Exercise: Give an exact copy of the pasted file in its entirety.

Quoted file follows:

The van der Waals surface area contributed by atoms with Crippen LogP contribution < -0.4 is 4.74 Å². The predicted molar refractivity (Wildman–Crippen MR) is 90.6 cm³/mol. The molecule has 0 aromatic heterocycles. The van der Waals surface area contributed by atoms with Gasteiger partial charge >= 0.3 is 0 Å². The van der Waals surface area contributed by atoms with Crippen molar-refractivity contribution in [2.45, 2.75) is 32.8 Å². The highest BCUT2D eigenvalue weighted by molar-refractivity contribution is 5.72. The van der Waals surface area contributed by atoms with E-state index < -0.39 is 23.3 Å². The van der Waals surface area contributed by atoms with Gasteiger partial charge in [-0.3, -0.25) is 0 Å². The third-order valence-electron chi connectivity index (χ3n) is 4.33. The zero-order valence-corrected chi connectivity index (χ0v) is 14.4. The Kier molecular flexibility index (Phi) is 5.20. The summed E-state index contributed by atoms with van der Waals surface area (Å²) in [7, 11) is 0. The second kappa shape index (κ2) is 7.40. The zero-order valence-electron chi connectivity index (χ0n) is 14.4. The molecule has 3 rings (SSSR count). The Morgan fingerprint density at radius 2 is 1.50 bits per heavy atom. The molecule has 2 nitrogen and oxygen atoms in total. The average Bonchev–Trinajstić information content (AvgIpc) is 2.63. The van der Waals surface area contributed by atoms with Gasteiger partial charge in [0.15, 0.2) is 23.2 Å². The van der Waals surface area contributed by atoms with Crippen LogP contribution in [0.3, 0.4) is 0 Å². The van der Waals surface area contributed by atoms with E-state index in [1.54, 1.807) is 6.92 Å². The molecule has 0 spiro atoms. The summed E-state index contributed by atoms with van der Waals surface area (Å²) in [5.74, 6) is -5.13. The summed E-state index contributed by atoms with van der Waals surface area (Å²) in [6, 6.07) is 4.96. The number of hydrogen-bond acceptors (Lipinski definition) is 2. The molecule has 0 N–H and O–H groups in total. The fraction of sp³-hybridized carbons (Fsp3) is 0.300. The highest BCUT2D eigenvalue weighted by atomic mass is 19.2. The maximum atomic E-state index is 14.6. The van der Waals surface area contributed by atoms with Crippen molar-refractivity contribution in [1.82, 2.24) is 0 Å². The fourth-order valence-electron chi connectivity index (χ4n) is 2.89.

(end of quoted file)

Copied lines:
The van der Waals surface area contributed by atoms with Crippen LogP contribution < -0.4 is 4.74 Å². The predicted molar refractivity (Wildman–Crippen MR) is 90.6 cm³/mol. The molecule has 0 aromatic heterocycles. The van der Waals surface area contributed by atoms with Gasteiger partial charge >= 0.3 is 0 Å². The van der Waals surface area contributed by atoms with Crippen molar-refractivity contribution in [2.45, 2.75) is 32.8 Å². The highest BCUT2D eigenvalue weighted by molar-refractivity contribution is 5.72. The van der Waals surface area contributed by atoms with E-state index < -0.39 is 23.3 Å². The van der Waals surface area contributed by atoms with Gasteiger partial charge in [-0.3, -0.25) is 0 Å². The third-order valence-electron chi connectivity index (χ3n) is 4.33. The zero-order valence-corrected chi connectivity index (χ0v) is 14.4. The Kier molecular flexibility index (Phi) is 5.20. The summed E-state index contributed by atoms with van der Waals surface area (Å²) in [7, 11) is 0. The second kappa shape index (κ2) is 7.40. The zero-order valence-electron chi connectivity index (χ0n) is 14.4. The molecule has 3 rings (SSSR count). The Morgan fingerprint density at radius 2 is 1.50 bits per heavy atom. The molecule has 2 nitrogen and oxygen atoms in total. The average Bonchev–Trinajstić information content (AvgIpc) is 2.63. The van der Waals surface area contributed by atoms with Gasteiger partial charge in [0.15, 0.2) is 23.2 Å². The van der Waals surface area contributed by atoms with Crippen LogP contribution in [0.3, 0.4) is 0 Å². The van der Waals surface area contributed by atoms with E-state index in [1.54, 1.807) is 6.92 Å². The molecule has 0 spiro atoms. The summed E-state index contributed by atoms with van der Waals surface area (Å²) in [5.74, 6) is -5.13. The summed E-state index contributed by atoms with van der Waals surface area (Å²) in [6, 6.07) is 4.96. The number of hydrogen-bond acceptors (Lipinski definition) is 2. The molecule has 0 N–H and O–H groups in total. The fraction of sp³-hybridized carbons (Fsp3) is 0.300. The highest BCUT2D eigenvalue weighted by atomic mass is 19.2. The maximum atomic E-state index is 14.6. The van der Waals surface area contributed by atoms with Crippen molar-refractivity contribution in [1.82, 2.24) is 0 Å². The fourth-order valence-electron chi connectivity index (χ4n) is 2.89.